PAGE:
December 04, 2012
The disadvantages of autism, ADHD, dyslexia, and depression are very real, and are what lead them to be considered disorders. But what those clamoring for cures often neglect, and what the term “neurodiversity” seeks to recognize, is that these disorders often also bring unusual abilities. For example, people with Asperger’s syndrome (AS), a high-functioning type of autism, have an uncanny capacity to see details. They score higher than non-autistics on block-design tests, in which children are asked to use colored blocks to match a pattern given to them. They have better abilities to identify shapes, and are more likely to have prodigious talents, such as perfect pitch and highly accurate memories.Aaron Rothstein's article on neurodiversity in the New Atlantis can get a little overly "on the one hand, but on the other" at times, but is still very rewarding.
ADHD has potential benefits similar to those of autism. ...
[I]n addition to the roving style of attention that often makes people with ADHD seem inattentive and restless, they also often possess an ability to focus for hours on specific activities or tasks that greatly stimulate or interest them. This “homing attention,” ... is evident in “rock climbers negotiating steep mountain cliffs” and “surgeons engaged in twelve-hour sessions in the operating room.” Certain professions actually demand characteristics that are much more prevalent in people with ADHD.
People with dyslexia also have certain impressive skills generally lacking in non-dyslexics. They can easily recognize patterns and anomalies in patterns. They sometimes also possess greater visual-spatial abilities, including ease with visualizing objects and systems in three dimensions. Similar to the abilities of autistics like Temple Grandin, they can sometimes visualize machines in their mind, and can tinker with these images — changing, adding to, and subtracting from them. ...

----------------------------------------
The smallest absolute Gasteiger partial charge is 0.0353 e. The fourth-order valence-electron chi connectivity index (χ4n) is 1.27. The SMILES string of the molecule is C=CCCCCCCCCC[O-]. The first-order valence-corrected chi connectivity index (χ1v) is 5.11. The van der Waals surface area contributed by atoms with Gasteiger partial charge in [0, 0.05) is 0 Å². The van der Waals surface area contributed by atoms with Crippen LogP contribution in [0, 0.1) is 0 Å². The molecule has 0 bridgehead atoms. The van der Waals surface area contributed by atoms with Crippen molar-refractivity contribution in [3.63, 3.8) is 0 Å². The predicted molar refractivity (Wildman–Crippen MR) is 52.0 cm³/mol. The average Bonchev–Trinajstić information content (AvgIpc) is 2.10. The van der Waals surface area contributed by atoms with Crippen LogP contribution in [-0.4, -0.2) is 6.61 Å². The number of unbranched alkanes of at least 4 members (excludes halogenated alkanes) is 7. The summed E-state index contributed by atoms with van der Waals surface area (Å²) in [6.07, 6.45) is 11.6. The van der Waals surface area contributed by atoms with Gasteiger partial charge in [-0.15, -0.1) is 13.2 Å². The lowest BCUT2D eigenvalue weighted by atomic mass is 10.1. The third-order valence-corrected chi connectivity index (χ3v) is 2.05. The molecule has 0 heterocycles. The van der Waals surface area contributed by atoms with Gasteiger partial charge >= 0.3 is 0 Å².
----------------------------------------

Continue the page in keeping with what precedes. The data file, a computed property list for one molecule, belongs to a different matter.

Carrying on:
While the detriments of neurological disorders may disguise potential benefits, I myself wonder if those detriments might be situationally beneficial in themselves. After all, innate human mentality seems to have drawbacks, often along the lines of "if the brain is good at doing something it has a tendency to do it when not appropriate". Thus humanity's capacity for pattern recognition provides the potential for pareidolia and apophenia (worse, presumably, in those with exceptional talent for discerning patterns: are dyslexics more likely than average to be conspiracy theorists?) A neurological incapacity reduces the likelihood of misapplication of the lacking talent. Trivially, of course, anyone unable to recognise faces is unlikely to see Jesus Christ peering out of their cornflakes. But would even a merely diminished ability to detect patterns reduce the risk that one would see patterns that aren't actually there? Or, turning to another feature of the "healthy" mind, I wonder if the (theoretical) difficulties people with autism have at building a model of other minds diminishes their human tendency for anthropomorphism? Is this partly what helped Temple Grandin understand the behaviour of cows: that she didn't have to fight through the pathetic fallacy to realise they don't think like people? And, I wonder, and it's not entirely a troll, are people with the neurodiversity formerly known as Asperger's syndrome less likely to be religious - which is to say, less likely to anthropomorphise the universe, to model a mind where there is not one to model?